When it comes to Christmas episodes, it seems there are only so many directions a show can take, and when it comes to Christmas TV tropes, none is as enduring as A Christmas Carol. (Only It’s a Wonderful Life comes close.) Over the years, every show from Doctor Who to Beavis and Butthead has riffed on the Charles Dickens classic to varying degrees of success.
While an exhaustive list would be, well... exhausting, below are five of our favorite TV adaptations:
While buttoned-up young Republican Alex P. Keaton (Michael J. Fox) was always the family’s resident stick-in-the-mud, the setup to this episode is a little flimsy: apparently annoyed by the cold weather, Alex refuses to participate in any of the family’s festivities until he dreams himself into the Scrooge role, with his family taking up the roles of the spirits. Youngest sister Jennifer (Tina Yothers), as Christmas Past, reminds Alex that he found the joy in Christmas as a child, while middle sister Mallory (Justine Bateman) picks up the role of Ghost of Christmas Future to show him a 2013 in which his family lives in squalor while he is rich, lonely, and bald. It’s really this final point that sparks change in Alex when it comes down to it, and there’s no guarantee that celebrating Christmas now will keep his hair lush in the future, but hey, whatever works.
Being confronted by your past sins, seeing how they’ve affected others in the present day, and learning of the future repercussions doesn’t have to be Christmas-specific — especially since not everyone celebrates Christmas. These themes also happen to fit perfectly into the paradigm of Yom Kippur, which gives Northern Exposure a chance to put a unique spin on the tale through the eyes of Cicely, Alaska’s only Jewish resident, Dr. Joel Fleischman (Rob Morrow). The night before his annual fast, Dr. Fleischman receives a dream-visit from his childhood rabbi, who leads him on a three-part vision quest designed to show him how to be more adaptable and kind to his fellow Cicely residents.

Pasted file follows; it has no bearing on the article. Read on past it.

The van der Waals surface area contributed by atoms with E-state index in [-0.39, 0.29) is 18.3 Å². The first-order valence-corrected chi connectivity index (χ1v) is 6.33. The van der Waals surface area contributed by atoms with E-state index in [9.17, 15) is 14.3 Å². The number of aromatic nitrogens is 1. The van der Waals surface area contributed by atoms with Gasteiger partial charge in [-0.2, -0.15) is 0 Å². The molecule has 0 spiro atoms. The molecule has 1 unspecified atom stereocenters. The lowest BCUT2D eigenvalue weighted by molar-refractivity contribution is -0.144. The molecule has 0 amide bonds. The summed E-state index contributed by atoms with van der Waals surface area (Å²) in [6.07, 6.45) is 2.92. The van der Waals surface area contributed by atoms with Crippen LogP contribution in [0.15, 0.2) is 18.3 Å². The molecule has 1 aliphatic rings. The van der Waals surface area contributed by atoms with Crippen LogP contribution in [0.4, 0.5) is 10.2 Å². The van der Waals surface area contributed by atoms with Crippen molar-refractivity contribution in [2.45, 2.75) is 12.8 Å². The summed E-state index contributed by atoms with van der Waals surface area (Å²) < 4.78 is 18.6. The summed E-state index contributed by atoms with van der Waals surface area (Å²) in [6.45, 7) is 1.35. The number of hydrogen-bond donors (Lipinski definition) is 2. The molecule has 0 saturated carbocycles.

Anthropomorphic ponies apparently don’t commemorate the birth of Christ, either, but Ponyville’s holiday stand-in, Hearth’s Warming, provides another creative framework on which to hang Dickens' story. As Twilight Sparkle reads the classic tale, it’s brought to life in high-energy, song-packed fashion, with members of the core pony posse taking on the roles of the three spirits. Pinkie Pie as the Spirit of Hearth’s Warming Presents (plural!) is a particular standout: the joke, while a little on the nose, injects just the right amount of silliness.
When Sam (Scott Bakula) leaps into the body of a butler who’s working for a Scrooge-like businessman, his objective seems pretty clear: stop his boss from building an office tower on the site of a Salvation Army mission. Since it happens to be Christmas Eve, Sam and Al (Dean Stockwell) decide to stage their own production of A Christmas Carol, using their knowledge of the future and hologram technology to mimic the supernatural. Since Al is typically a hologram that only Sam can see, he’s particularly excited for the opportunity to appear to others, so he dives headlong into the role of Christmas Yet to Come (even though his wardrobe choices actually evoke Jacob Marley).
This retelling of the classic Christmas tale is remarkable mainly due to its brevity: it’s relegated to just a few scenes in the episode’s C-plot, but in Kimmy Schmidt’s inimitable joke-packed style, it manages to smash an entire Dickens novel into about five minutes’ worth of hilarity. Titus (Tituss Burgess), forced into a management role at the theme restaurant where he’s working, initially lets the power corrupt him, but when he’s forced to encounter his past (a starry-eyed younger colleague) and his future (President Obama’s graying hair), he’s inspired to walk away from the pressures of his job and run home to celebrate Fake Christmas with his fake family.
Jessica Liese has been writing and podcasting about TV since 2012. Follow her on Twitter at @HaymakerHattie.